Since neither Western nor Middle Eastern states nor international organizations have any power to significantly alter the bloody plight of Algerian citizens, Algeria must do something itself.

If it is indeed only the Armed Islamic Group that is terrorizing the countryside then they must standby their 1995 declaration rejecting violence as a “means to acceding or to maintaining power.” Further violence serves only to weaken their already fledgling power base in the country and dissolves any sympathy from the rest of the world.

Through such gruesome and random violence they prove themselves only to be heartless killers incapable of leading a state. They must stick to dialogue, not bombs or throat slashing. However, if it is the government that is responsible for the bloodshed then surely at some point, it must realize that creating chaos in ones state in order to destabilize democracy will eventually leave Algeria a bombed out and weary shell.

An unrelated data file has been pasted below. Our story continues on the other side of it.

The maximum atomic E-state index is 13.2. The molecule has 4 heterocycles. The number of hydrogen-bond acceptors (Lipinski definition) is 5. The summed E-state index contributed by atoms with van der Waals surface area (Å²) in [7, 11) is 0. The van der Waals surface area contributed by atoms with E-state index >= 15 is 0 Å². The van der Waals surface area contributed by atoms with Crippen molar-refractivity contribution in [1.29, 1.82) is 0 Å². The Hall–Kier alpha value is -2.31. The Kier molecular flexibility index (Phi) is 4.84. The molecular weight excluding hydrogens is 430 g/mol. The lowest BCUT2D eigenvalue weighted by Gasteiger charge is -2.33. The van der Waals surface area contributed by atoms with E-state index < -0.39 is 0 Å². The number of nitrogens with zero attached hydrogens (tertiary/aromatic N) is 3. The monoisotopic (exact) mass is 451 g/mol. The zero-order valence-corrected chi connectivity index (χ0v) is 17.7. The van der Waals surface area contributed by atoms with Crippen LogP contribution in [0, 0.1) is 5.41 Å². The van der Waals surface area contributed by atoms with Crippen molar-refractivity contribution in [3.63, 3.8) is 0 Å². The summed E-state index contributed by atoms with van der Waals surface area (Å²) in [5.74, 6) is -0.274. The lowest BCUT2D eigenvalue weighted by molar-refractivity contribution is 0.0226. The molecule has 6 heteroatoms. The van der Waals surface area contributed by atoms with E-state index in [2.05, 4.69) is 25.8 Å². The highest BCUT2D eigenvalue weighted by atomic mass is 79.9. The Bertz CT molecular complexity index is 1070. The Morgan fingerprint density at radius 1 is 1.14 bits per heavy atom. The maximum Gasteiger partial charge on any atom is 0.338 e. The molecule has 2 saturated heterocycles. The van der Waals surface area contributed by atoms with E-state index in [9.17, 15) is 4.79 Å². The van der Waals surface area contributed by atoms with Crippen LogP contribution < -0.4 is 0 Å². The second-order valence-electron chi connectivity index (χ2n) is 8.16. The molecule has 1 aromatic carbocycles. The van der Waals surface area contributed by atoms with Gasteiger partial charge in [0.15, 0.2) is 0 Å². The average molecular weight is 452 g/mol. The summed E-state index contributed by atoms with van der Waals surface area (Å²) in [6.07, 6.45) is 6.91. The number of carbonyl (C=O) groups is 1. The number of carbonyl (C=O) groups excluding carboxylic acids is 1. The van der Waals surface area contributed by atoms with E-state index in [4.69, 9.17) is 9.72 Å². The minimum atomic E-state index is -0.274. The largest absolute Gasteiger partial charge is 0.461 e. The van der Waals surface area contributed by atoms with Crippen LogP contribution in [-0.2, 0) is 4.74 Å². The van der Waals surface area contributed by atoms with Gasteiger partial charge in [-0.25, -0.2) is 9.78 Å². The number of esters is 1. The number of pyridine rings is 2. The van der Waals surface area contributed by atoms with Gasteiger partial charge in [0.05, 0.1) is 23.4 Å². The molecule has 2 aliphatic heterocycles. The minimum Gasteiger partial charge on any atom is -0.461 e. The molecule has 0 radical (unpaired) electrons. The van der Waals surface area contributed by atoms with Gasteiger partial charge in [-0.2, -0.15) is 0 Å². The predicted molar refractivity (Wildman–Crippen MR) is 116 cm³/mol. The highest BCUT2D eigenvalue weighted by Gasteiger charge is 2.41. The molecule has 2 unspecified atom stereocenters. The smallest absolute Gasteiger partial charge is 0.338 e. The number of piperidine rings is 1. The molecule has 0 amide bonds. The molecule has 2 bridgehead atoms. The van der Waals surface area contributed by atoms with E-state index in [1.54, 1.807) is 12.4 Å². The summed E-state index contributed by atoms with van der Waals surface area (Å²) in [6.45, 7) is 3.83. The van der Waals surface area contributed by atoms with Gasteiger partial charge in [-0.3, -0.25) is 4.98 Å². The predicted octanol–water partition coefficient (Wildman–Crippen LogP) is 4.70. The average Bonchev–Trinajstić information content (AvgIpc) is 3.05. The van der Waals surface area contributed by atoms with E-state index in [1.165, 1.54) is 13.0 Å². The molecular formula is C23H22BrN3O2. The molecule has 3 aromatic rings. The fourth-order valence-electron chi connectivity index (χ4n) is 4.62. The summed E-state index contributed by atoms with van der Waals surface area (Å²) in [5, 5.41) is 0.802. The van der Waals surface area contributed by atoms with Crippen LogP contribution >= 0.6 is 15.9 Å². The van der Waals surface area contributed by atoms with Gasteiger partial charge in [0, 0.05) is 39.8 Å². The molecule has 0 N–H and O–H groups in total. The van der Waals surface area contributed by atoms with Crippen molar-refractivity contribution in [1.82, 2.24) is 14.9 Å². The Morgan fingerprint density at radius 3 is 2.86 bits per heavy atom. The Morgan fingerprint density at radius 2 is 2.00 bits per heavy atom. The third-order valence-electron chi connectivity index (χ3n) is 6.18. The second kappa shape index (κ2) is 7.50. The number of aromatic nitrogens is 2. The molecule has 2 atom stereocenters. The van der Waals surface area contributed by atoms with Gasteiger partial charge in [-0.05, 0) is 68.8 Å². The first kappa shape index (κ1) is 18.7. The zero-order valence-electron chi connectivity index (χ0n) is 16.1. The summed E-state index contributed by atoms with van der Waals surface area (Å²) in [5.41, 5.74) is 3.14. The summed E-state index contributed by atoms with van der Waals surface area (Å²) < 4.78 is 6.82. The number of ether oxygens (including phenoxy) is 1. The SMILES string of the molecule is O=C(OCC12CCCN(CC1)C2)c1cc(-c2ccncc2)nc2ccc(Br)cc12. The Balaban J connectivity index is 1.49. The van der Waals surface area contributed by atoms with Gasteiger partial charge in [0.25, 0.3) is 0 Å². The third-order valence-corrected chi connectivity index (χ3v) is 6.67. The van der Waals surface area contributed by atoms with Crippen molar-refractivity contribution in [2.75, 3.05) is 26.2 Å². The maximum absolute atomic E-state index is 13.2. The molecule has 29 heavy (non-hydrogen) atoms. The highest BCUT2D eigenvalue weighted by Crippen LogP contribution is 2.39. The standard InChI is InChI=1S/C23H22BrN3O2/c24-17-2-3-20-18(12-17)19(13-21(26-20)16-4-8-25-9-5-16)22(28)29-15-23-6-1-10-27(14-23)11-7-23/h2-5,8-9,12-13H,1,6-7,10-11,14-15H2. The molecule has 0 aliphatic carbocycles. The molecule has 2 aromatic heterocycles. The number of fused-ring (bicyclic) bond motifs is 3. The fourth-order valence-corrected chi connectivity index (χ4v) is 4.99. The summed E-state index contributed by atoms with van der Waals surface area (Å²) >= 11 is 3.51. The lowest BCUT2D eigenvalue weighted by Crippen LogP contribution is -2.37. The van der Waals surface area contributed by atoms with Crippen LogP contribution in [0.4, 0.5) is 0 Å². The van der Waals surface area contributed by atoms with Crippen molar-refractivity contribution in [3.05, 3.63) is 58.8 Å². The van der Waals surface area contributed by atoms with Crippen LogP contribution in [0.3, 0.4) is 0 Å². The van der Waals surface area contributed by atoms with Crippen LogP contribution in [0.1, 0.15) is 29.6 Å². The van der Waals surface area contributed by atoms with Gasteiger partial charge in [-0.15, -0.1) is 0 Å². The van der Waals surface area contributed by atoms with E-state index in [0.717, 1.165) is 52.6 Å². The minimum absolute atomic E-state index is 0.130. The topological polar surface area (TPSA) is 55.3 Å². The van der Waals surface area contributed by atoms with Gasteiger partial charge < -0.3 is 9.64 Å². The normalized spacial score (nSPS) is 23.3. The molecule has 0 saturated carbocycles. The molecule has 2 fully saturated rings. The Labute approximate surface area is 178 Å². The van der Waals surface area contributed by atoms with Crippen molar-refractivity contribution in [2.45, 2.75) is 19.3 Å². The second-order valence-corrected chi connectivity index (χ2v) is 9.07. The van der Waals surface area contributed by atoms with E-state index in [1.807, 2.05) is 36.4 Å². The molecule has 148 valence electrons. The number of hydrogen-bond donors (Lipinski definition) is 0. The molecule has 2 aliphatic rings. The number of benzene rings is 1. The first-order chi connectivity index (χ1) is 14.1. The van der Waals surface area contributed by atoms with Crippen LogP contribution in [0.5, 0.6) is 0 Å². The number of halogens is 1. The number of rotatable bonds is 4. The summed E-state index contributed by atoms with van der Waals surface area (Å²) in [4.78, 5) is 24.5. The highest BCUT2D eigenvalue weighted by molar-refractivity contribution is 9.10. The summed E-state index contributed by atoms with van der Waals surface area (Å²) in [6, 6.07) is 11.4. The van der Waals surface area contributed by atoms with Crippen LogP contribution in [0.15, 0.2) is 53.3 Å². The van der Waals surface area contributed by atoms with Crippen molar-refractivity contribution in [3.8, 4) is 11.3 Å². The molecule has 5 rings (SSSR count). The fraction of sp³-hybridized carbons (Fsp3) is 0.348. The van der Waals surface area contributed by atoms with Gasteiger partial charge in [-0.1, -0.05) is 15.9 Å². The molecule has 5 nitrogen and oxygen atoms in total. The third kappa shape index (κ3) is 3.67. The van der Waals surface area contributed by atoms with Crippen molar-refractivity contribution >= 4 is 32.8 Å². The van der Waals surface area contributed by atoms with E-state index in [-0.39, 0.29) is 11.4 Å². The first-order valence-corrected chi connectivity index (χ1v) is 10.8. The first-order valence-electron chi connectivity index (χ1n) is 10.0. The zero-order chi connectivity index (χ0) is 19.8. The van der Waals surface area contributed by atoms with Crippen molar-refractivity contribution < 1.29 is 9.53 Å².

If violence and destruction continue,
there might not be a place for these factions to fight over.

In a Nov. 27 piece, Middle East comentator Osama El-Sherif noted that “Militant Islam is a relative newcomer and it appears only when political Islam has been purged and stamped out.” Algeria should follow Jordan’s 1989 lead in allowing its Islamic groups- which were democratically elected- to run their course.

The Islamic hard-liners in Jordan eventually lost favor with the populace because of their apparent ineffectiveness and now pose no threat to the state. The Algerian government must not concede the entire state: it must simply share power. If President Zeroual’s movement could permit such a thing, resource rich Algeria could be a untroubled and prosperous place to live and we then could then put away -but not forget-the memories of those painful six years.